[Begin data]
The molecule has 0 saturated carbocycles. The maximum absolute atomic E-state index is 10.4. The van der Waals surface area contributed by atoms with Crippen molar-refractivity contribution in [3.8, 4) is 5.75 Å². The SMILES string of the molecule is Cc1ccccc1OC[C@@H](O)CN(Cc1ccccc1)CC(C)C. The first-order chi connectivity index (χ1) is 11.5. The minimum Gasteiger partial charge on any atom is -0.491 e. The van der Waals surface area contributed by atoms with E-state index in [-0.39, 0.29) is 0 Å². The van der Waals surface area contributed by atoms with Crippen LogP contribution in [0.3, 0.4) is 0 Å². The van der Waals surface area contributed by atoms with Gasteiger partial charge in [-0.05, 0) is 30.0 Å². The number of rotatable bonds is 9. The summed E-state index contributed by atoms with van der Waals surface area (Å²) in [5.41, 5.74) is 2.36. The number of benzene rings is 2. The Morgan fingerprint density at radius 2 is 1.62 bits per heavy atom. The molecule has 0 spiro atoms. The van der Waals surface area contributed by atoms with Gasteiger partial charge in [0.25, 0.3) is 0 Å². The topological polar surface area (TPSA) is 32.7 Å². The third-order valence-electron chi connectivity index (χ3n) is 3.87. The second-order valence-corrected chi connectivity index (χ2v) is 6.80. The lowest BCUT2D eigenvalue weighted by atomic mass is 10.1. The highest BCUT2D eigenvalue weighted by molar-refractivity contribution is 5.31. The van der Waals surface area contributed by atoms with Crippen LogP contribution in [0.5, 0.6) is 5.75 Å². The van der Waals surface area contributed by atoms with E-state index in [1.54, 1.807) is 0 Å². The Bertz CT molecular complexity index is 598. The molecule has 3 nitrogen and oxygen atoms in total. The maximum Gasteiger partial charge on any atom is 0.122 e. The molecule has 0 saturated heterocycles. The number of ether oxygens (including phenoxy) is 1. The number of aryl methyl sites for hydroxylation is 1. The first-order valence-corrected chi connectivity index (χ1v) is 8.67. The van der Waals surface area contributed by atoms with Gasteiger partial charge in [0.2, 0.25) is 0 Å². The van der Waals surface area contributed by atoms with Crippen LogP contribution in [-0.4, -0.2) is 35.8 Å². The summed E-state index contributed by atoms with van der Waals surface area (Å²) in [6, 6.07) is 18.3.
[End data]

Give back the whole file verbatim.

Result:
The molecule has 0 saturated carbocycles. The maximum absolute atomic E-state index is 10.4. The van der Waals surface area contributed by atoms with Crippen molar-refractivity contribution in [3.8, 4) is 5.75 Å². The SMILES string of the molecule is Cc1ccccc1OC[C@@H](O)CN(Cc1ccccc1)CC(C)C. The first-order chi connectivity index (χ1) is 11.5. The minimum Gasteiger partial charge on any atom is -0.491 e. The van der Waals surface area contributed by atoms with E-state index in [-0.39, 0.29) is 0 Å². The van der Waals surface area contributed by atoms with Crippen LogP contribution in [0.3, 0.4) is 0 Å². The van der Waals surface area contributed by atoms with Gasteiger partial charge in [-0.05, 0) is 30.0 Å². The number of rotatable bonds is 9. The summed E-state index contributed by atoms with van der Waals surface area (Å²) in [5.41, 5.74) is 2.36. The number of benzene rings is 2. The Morgan fingerprint density at radius 2 is 1.62 bits per heavy atom. The molecule has 0 spiro atoms. The van der Waals surface area contributed by atoms with Gasteiger partial charge in [0.25, 0.3) is 0 Å². The topological polar surface area (TPSA) is 32.7 Å². The third-order valence-electron chi connectivity index (χ3n) is 3.87. The second-order valence-corrected chi connectivity index (χ2v) is 6.80. The lowest BCUT2D eigenvalue weighted by atomic mass is 10.1. The highest BCUT2D eigenvalue weighted by molar-refractivity contribution is 5.31. The van der Waals surface area contributed by atoms with Crippen LogP contribution in [0.5, 0.6) is 5.75 Å². The van der Waals surface area contributed by atoms with E-state index in [1.54, 1.807) is 0 Å². The Bertz CT molecular complexity index is 598. The molecule has 3 nitrogen and oxygen atoms in total. The maximum Gasteiger partial charge on any atom is 0.122 e. The molecule has 0 saturated heterocycles. The number of ether oxygens (including phenoxy) is 1. The number of aryl methyl sites for hydroxylation is 1. The first-order valence-corrected chi connectivity index (χ1v) is 8.67. The van der Waals surface area contributed by atoms with Gasteiger partial charge in [0.2, 0.25) is 0 Å². The van der Waals surface area contributed by atoms with Crippen LogP contribution in [-0.4, -0.2) is 35.8 Å². The summed E-state index contributed by atoms with van der Waals surface area (Å²) in [6, 6.07) is 18.3.